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In 1999, when Sandra Babcock left her job as a public defender for Hennepin County, she ordered new business cards. On them, she listed her areas of practice as civil rights, criminal defense, and international criminal law. Never mind that she worked in Minneapolis and had no plans to leave. "My friends all laughed at me. They said, 'You don't do international criminal law,'" she recalls. "I said, 'But that's what I want to do.'" What she had wanted to do, actually, since she was a student at Harvard Law.
Serendipitously, a few months later the Mexican government asked her to set up a program to improve the quality of defense for Mexicans facing the death penalty in the United States. Since the Mexican Capital Legal Assistance Program was born in September 2000, the program has assisted in 158 such cases. In 66 of those, the defendants avoided the imposition of the death penalty. In eight, the Mexican defendants were sentenced to death. Only two have been executed.
Impressive as those statistics are, Babcock's biggest victories have occurred in recent weeks. On March 31, the International Court of Justice ruled against the United States and in Mexico's favor in a case Babcock helped argue. The court agreed that the United States violated a long-standing treaty giving foreign detainees around the world the right to contact their consulates for assistance. No small technicality during any arrest, it's vital when the stakes include the death penalty.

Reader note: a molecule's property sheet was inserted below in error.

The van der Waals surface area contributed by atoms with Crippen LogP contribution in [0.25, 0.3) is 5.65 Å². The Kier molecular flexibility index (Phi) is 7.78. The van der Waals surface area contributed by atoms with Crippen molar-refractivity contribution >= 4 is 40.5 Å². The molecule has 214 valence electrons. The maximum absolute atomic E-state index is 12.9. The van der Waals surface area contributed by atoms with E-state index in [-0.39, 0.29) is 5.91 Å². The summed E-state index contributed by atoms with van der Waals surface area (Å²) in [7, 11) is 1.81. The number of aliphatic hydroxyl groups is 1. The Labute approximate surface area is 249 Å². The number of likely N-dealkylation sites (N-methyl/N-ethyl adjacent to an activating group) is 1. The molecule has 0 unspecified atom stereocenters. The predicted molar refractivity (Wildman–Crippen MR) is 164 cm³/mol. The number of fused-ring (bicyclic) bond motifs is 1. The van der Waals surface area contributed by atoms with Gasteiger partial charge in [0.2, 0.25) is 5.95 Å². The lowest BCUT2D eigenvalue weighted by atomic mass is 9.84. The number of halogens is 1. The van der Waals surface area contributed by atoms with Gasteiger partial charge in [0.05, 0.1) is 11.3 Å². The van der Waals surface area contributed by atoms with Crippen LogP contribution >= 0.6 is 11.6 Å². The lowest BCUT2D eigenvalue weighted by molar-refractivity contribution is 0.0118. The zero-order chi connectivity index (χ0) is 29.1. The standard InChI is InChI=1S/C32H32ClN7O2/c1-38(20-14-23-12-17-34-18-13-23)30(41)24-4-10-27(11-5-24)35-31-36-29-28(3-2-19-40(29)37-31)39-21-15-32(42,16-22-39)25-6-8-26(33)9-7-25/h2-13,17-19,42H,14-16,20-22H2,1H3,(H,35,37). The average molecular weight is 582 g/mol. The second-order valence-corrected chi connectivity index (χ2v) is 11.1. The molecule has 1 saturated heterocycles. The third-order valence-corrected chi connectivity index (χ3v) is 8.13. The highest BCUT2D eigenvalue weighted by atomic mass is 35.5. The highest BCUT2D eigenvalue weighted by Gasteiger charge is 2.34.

A few weeks later, courts in Oklahoma, which leads the nation in per capita executions, concluded that the World Court's ruling held sway, and that the treaty had been violated in the case of a Mexican man whose execution was scheduled to take place two days later. Even more amazingly, Oklahoma's conservative governor immediately commuted the man's death sentence. There's every chance that the issue will soon come before the U.S. Supreme Court as well.
Last year, Mexican President Vicente Fox awarded Babcock the highest honor Mexico gives foreigners, the Aztec Eagle. An elegant glass proclamation, it hangs on the wall of her Park Avenue office in Minneapolis. Recently, she sat down there to describe her work for City Pages.
City Pages:How did you come to represent Mexico before the World Court?
Sandra Babcock: The second client I represented out of law school was a Mexican national who was wrongfully convicted. His name was Ricardo Aldape Guerra. He was wrongfully convicted and sentenced to death, and his case received an enormous amount of attention from the media in Mexico. I worked on his case very closely with the government of Mexico and in particular with one consular official in Mexico, a very young official and a brilliant lawyer. Many years later, after I had moved to Minnesota and was working in the public defender's office, he contacted me and asked whether I would assist Mexico with a case that they had brought before the Inter-American Court on Human Rights in 1998.
That rekindled this relationship I had had with the Mexican government. About a year later the Mexican government asked whether I would be interested in helping them with this program that they had in mind. There really weren't any other attorneys in the country who had expertise in defending foreign nationals in capital cases.
CP:Why do foreigners need special representation in death penalty cases in U.S. courts? Why the help of their consulate?